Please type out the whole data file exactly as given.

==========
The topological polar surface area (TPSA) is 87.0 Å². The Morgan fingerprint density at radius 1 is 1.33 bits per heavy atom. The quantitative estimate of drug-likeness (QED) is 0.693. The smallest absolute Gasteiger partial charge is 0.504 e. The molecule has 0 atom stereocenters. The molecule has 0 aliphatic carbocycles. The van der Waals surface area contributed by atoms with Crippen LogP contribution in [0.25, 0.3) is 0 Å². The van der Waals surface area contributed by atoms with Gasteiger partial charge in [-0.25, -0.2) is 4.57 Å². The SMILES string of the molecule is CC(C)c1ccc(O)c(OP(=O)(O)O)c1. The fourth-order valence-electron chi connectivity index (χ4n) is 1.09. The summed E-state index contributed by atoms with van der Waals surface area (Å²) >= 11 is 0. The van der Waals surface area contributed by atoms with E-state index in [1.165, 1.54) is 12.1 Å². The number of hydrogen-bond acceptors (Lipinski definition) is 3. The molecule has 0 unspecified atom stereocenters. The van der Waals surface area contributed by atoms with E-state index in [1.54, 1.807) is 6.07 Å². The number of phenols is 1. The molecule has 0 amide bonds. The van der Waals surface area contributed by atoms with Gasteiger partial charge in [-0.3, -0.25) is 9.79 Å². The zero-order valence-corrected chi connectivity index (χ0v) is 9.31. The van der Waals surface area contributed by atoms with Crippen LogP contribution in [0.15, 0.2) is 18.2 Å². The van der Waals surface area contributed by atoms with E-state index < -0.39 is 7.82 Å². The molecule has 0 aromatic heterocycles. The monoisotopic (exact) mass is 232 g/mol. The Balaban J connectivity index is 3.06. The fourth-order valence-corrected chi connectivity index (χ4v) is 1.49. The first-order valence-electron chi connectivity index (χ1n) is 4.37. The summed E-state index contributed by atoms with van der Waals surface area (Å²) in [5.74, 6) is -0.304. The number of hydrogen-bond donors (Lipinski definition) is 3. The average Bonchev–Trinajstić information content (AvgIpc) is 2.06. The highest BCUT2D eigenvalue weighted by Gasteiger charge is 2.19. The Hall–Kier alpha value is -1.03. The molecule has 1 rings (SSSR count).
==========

The topological polar surface area (TPSA) is 87.0 Å². The Morgan fingerprint density at radius 1 is 1.33 bits per heavy atom. The quantitative estimate of drug-likeness (QED) is 0.693. The smallest absolute Gasteiger partial charge is 0.504 e. The molecule has 0 atom stereocenters. The molecule has 0 aliphatic carbocycles. The van der Waals surface area contributed by atoms with Crippen LogP contribution in [0.25, 0.3) is 0 Å². The van der Waals surface area contributed by atoms with Gasteiger partial charge in [-0.25, -0.2) is 4.57 Å². The SMILES string of the molecule is CC(C)c1ccc(O)c(OP(=O)(O)O)c1. The fourth-order valence-electron chi connectivity index (χ4n) is 1.09. The summed E-state index contributed by atoms with van der Waals surface area (Å²) >= 11 is 0. The van der Waals surface area contributed by atoms with E-state index in [1.165, 1.54) is 12.1 Å². The number of hydrogen-bond acceptors (Lipinski definition) is 3. The molecule has 0 unspecified atom stereocenters. The van der Waals surface area contributed by atoms with E-state index in [1.54, 1.807) is 6.07 Å². The number of phenols is 1. The molecule has 0 amide bonds. The van der Waals surface area contributed by atoms with Gasteiger partial charge in [-0.3, -0.25) is 9.79 Å². The zero-order valence-corrected chi connectivity index (χ0v) is 9.31. The van der Waals surface area contributed by atoms with Crippen LogP contribution in [0.15, 0.2) is 18.2 Å². The van der Waals surface area contributed by atoms with E-state index < -0.39 is 7.82 Å². The molecule has 0 aromatic heterocycles. The monoisotopic (exact) mass is 232 g/mol. The Balaban J connectivity index is 3.06. The fourth-order valence-corrected chi connectivity index (χ4v) is 1.49. The first-order valence-electron chi connectivity index (χ1n) is 4.37. The summed E-state index contributed by atoms with van der Waals surface area (Å²) in [5.74, 6) is -0.304. The number of hydrogen-bond donors (Lipinski definition) is 3. The average Bonchev–Trinajstić information content (AvgIpc) is 2.06. The highest BCUT2D eigenvalue weighted by Gasteiger charge is 2.19. The Hall–Kier alpha value is -1.03. The molecule has 1 rings (SSSR count).